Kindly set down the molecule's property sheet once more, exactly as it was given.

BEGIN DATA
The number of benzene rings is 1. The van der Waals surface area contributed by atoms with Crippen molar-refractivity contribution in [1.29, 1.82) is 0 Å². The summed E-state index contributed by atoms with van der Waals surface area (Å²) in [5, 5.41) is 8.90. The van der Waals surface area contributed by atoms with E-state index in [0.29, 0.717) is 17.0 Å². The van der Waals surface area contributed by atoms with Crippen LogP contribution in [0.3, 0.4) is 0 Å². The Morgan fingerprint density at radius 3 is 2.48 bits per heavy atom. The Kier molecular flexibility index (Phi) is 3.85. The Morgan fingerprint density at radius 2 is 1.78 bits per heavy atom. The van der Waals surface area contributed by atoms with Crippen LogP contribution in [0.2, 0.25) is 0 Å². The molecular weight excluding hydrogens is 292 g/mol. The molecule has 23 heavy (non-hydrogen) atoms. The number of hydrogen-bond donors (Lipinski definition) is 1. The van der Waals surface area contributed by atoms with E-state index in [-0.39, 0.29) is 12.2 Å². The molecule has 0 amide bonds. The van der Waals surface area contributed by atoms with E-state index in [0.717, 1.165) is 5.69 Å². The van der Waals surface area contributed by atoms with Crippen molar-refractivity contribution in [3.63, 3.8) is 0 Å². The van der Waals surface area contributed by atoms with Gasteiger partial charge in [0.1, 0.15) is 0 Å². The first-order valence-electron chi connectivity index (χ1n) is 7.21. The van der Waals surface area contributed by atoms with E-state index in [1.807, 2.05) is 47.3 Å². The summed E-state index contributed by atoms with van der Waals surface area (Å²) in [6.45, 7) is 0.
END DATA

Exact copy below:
The number of benzene rings is 1. The van der Waals surface area contributed by atoms with Crippen molar-refractivity contribution in [1.29, 1.82) is 0 Å². The summed E-state index contributed by atoms with van der Waals surface area (Å²) in [5, 5.41) is 8.90. The van der Waals surface area contributed by atoms with E-state index in [0.29, 0.717) is 17.0 Å². The van der Waals surface area contributed by atoms with Crippen LogP contribution in [0.3, 0.4) is 0 Å². The Morgan fingerprint density at radius 3 is 2.48 bits per heavy atom. The Kier molecular flexibility index (Phi) is 3.85. The Morgan fingerprint density at radius 2 is 1.78 bits per heavy atom. The van der Waals surface area contributed by atoms with Crippen LogP contribution in [0.2, 0.25) is 0 Å². The molecular weight excluding hydrogens is 292 g/mol. The molecule has 23 heavy (non-hydrogen) atoms. The number of hydrogen-bond donors (Lipinski definition) is 1. The van der Waals surface area contributed by atoms with E-state index in [-0.39, 0.29) is 12.2 Å². The molecule has 0 amide bonds. The van der Waals surface area contributed by atoms with E-state index in [0.717, 1.165) is 5.69 Å². The van der Waals surface area contributed by atoms with Crippen molar-refractivity contribution in [3.63, 3.8) is 0 Å². The van der Waals surface area contributed by atoms with Gasteiger partial charge in [0.1, 0.15) is 0 Å². The first-order valence-electron chi connectivity index (χ1n) is 7.21. The van der Waals surface area contributed by atoms with E-state index in [1.807, 2.05) is 47.3 Å². The summed E-state index contributed by atoms with van der Waals surface area (Å²) in [6.45, 7) is 0.